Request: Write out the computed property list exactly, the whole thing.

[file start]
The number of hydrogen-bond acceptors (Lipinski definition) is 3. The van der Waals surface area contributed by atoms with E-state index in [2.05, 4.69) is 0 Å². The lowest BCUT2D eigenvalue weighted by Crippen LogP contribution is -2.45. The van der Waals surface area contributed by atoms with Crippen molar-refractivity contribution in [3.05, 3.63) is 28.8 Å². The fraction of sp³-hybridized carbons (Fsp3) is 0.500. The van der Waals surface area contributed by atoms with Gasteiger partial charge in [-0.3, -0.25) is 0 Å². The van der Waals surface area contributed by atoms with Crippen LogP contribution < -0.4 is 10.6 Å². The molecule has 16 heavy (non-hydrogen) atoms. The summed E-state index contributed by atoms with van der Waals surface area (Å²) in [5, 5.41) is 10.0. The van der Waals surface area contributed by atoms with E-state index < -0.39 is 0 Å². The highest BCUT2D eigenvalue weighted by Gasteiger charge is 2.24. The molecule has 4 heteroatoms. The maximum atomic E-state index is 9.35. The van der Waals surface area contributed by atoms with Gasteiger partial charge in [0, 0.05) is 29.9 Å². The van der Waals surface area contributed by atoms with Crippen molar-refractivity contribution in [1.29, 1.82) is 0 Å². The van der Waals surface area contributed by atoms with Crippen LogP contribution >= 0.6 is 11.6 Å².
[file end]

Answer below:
The number of hydrogen-bond acceptors (Lipinski definition) is 3. The van der Waals surface area contributed by atoms with E-state index in [2.05, 4.69) is 0 Å². The lowest BCUT2D eigenvalue weighted by Crippen LogP contribution is -2.45. The van der Waals surface area contributed by atoms with Crippen molar-refractivity contribution in [3.05, 3.63) is 28.8 Å². The fraction of sp³-hybridized carbons (Fsp3) is 0.500. The van der Waals surface area contributed by atoms with Gasteiger partial charge in [-0.3, -0.25) is 0 Å². The van der Waals surface area contributed by atoms with Crippen LogP contribution < -0.4 is 10.6 Å². The molecule has 16 heavy (non-hydrogen) atoms. The summed E-state index contributed by atoms with van der Waals surface area (Å²) in [5, 5.41) is 10.0. The van der Waals surface area contributed by atoms with E-state index < -0.39 is 0 Å². The highest BCUT2D eigenvalue weighted by Gasteiger charge is 2.24. The molecule has 4 heteroatoms. The maximum atomic E-state index is 9.35. The van der Waals surface area contributed by atoms with Gasteiger partial charge in [0, 0.05) is 29.9 Å². The van der Waals surface area contributed by atoms with Crippen molar-refractivity contribution in [1.29, 1.82) is 0 Å². The van der Waals surface area contributed by atoms with Crippen LogP contribution >= 0.6 is 11.6 Å².